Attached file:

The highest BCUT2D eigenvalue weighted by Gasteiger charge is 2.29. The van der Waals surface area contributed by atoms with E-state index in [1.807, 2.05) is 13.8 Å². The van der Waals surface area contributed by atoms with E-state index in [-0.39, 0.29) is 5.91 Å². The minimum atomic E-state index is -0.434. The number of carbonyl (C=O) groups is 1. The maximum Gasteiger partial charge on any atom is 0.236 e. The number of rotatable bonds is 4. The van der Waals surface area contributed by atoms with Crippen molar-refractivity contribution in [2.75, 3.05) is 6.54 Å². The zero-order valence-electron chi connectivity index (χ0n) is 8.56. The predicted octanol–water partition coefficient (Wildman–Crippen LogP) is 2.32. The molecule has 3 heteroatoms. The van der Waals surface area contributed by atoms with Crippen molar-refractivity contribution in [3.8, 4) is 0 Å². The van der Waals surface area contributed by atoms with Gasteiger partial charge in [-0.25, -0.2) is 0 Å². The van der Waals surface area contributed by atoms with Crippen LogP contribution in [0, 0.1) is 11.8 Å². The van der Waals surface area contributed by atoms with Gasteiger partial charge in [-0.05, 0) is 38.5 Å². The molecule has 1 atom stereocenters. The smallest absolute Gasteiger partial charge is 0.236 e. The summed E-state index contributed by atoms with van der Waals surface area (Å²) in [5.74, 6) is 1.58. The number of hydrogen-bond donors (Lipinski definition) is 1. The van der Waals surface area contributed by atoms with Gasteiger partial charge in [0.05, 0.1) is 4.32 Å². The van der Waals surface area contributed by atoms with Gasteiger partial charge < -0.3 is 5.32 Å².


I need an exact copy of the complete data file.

The highest BCUT2D eigenvalue weighted by Gasteiger charge is 2.29. The van der Waals surface area contributed by atoms with E-state index in [1.807, 2.05) is 13.8 Å². The van der Waals surface area contributed by atoms with E-state index in [-0.39, 0.29) is 5.91 Å². The minimum atomic E-state index is -0.434. The number of carbonyl (C=O) groups is 1. The maximum Gasteiger partial charge on any atom is 0.236 e. The number of rotatable bonds is 4. The van der Waals surface area contributed by atoms with Crippen molar-refractivity contribution in [2.75, 3.05) is 6.54 Å². The zero-order valence-electron chi connectivity index (χ0n) is 8.56. The predicted octanol–water partition coefficient (Wildman–Crippen LogP) is 2.32. The molecule has 3 heteroatoms. The van der Waals surface area contributed by atoms with Crippen molar-refractivity contribution in [3.8, 4) is 0 Å². The van der Waals surface area contributed by atoms with Gasteiger partial charge in [-0.25, -0.2) is 0 Å². The van der Waals surface area contributed by atoms with Crippen LogP contribution in [0, 0.1) is 11.8 Å². The van der Waals surface area contributed by atoms with Gasteiger partial charge in [-0.05, 0) is 38.5 Å². The molecule has 1 atom stereocenters. The smallest absolute Gasteiger partial charge is 0.236 e. The summed E-state index contributed by atoms with van der Waals surface area (Å²) in [5.74, 6) is 1.58. The number of hydrogen-bond donors (Lipinski definition) is 1. The van der Waals surface area contributed by atoms with Gasteiger partial charge in [0.05, 0.1) is 4.32 Å². The van der Waals surface area contributed by atoms with Gasteiger partial charge < -0.3 is 5.32 Å².